Veerabhadran Ramanathan is a distinguished professor emeritus of Atmospheric and Climate Sciences at the Scripps Institution of Oceanography, UC San Diego. In 1975, he discovered the super greenhouse effect of Chlorofluorocarbons (also known as 'freons' used as refrigerants). Along with R. Madden, he predicted in 1980 that global warming would be detected by 2000. In 1989, he led a NASA study that used satellite instruments to show that clouds had a large global cooling effect. He led an international field experiment with Paul Crutzen in the 1990s that discovered the widespread Atmospheric Brown Clouds (ABCs) over S. Asia, which have devastating health and climate impacts. He developed light-weight remotely piloted aircraft (RPA) to track pollution plumes from S. Asia, E. Asia, and N. America. His most recent discovery is that mitigation of short-lived climate pollutants (black carbon, methane, ozone, and HFCs) will slow down global warming significantly during this century. The United Nations and 30 countries, including the United States, have now adopted this proposal and a new coalition, called the Climate and Clean Air Coalition, is implementing mitigation actions for short-lived climate pollutants. He advised then-Governor Jerry Brown to pass a bill to drastically reduce emissions of short-lived climate pollutants in California. He founded Project Surya, to mitigate black carbon and other climate-warming emissions from solid biomass cooking in S. Asia and Kenya, and is documenting their effects on public health and the environment. At the University of California (UC), he led the most ambitious effort of his career: Bending the Curve: Climate Change Solutions. The Bending the Curve report, written with fifty leading academics at UC, outlines ten interdisciplinary solutions to the climate problem. He followed this with an undergraduate educational protocol, named Bending the Curve: Climate Solutions, to educate a million climate warriors and climate stewards, which is being taught at many campuses in the US and abroad. He was honored in 2021 with the Blue Planet Prize and in 2018 became the Tang laureate for Sustainability Science. In 2014, Foreign Policy Journal included Ramanathan among the top 100 Thought Leaders of the world. In 2013, he was awarded the top environmental prize from the United Nations, the Champion of Earth for Science and Innovation [www.unep.org/champions]. He has won numerous other prestigious awards, including the Tyler Prize, which is the top environment prize given in the US; the Volvo Prize; the Rossby Prize, and the Zayed Prize. He has been elected to the US National Academy of Sciences, American Philosophical Society, the Pontifical Academy by Pope John Paul II, The World Academy of Sciences, and the Indian National Science Academy. In 2011, he was elected to the Royal Swedish Academy of Sciences, which nominates and awards the Nobel Prizes in the science categories. He is now serving in Pope Francis’ Council for the Pontifical Academy of Sciences. At the Vatican, he co-organized a 2014 historic Vatican meeting on “Sustainable Humanity, Sustainable Nature” of social and natural scientists, philosophers, and policymakers. He briefed Pope Francis in person on the highlights of the meeting. He was the science advisor to Pope Francis' Holy See delegation to the Paris climate summit. He is now leading a Pontifical Academy initiative at the Vatican titled: "Resilience of People and Ecosystems under Climate Stress."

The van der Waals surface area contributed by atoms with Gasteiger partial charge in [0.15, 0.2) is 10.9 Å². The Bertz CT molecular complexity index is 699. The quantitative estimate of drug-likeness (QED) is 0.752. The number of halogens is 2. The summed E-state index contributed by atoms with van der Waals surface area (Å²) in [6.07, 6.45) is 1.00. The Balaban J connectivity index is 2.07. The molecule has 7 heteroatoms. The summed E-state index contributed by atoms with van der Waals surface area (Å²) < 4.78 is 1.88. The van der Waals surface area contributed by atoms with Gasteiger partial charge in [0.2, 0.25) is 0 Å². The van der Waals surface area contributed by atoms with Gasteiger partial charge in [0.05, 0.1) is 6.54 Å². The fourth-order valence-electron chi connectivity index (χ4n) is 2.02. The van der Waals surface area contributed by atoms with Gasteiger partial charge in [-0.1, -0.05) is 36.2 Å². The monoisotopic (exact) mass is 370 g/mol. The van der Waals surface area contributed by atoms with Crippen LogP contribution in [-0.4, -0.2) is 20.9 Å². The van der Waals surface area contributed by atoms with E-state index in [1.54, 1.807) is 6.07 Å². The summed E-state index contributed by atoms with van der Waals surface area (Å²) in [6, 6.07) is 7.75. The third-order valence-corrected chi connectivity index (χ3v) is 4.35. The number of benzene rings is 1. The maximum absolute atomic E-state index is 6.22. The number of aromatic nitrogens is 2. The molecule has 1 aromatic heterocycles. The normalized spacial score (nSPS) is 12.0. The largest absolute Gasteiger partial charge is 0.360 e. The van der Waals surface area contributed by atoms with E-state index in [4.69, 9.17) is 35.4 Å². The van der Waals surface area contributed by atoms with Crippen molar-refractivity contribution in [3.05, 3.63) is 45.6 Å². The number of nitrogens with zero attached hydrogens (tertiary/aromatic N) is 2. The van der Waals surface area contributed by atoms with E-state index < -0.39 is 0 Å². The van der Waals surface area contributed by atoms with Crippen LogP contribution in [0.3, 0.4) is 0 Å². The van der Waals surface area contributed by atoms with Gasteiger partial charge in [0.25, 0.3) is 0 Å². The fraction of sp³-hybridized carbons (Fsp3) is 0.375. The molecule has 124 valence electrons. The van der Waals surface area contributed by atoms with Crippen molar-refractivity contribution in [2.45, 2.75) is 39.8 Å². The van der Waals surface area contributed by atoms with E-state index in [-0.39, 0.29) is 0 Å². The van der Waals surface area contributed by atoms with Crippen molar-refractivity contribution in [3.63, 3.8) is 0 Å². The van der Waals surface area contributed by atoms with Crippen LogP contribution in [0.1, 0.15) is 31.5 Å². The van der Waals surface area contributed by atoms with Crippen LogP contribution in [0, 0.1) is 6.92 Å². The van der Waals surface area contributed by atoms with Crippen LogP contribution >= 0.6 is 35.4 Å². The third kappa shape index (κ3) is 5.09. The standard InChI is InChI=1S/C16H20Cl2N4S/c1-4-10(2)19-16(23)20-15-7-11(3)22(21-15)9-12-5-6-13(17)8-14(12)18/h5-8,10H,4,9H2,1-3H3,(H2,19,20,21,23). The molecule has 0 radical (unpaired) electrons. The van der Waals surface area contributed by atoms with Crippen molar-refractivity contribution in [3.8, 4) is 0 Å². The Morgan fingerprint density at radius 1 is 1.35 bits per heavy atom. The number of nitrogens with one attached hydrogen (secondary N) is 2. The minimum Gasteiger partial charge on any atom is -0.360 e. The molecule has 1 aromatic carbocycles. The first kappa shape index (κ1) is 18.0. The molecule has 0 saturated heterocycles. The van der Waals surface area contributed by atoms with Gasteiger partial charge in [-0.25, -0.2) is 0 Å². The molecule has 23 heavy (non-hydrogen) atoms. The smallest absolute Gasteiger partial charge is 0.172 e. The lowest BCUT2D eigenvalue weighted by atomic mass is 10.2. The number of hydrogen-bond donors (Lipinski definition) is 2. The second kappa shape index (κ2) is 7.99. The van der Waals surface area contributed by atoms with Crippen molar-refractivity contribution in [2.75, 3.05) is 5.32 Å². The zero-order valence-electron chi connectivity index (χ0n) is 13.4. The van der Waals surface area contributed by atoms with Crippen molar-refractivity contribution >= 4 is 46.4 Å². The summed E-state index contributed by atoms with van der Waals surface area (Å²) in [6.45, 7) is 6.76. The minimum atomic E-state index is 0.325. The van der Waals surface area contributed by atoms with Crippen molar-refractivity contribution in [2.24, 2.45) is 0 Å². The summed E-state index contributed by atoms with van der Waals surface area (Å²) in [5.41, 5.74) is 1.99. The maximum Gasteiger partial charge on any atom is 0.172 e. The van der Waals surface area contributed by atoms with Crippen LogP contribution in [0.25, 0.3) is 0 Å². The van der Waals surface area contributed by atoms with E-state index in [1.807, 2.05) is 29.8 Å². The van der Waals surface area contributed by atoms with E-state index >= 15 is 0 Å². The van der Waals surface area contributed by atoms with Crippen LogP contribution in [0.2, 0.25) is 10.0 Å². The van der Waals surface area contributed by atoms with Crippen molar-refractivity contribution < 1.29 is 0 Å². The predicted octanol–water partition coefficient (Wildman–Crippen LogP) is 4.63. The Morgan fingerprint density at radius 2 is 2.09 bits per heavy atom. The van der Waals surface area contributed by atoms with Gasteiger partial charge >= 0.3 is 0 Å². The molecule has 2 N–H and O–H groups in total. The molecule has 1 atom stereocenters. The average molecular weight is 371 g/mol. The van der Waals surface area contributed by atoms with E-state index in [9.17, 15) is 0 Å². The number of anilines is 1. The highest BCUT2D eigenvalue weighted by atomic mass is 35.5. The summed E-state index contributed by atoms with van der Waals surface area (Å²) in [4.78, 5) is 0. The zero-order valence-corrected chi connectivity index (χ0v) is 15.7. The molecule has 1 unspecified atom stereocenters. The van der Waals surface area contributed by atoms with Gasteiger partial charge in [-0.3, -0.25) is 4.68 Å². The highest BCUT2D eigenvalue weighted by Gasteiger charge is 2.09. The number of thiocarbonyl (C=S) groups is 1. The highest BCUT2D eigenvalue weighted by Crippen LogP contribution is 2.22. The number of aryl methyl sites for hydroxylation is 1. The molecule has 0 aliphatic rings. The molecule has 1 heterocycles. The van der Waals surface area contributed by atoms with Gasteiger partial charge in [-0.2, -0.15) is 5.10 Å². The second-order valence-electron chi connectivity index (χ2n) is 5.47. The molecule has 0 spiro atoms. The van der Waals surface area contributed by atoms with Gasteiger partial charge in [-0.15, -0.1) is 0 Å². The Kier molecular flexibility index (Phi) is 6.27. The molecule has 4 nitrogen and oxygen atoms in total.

Atmospheric Science, Climatology, Indigenous, Aboriginal, and/or Local Community Engagement, Oceanography, Ocean Sciences, Science Communication Studies (SciComm), Science and Technology Policy and Advocacy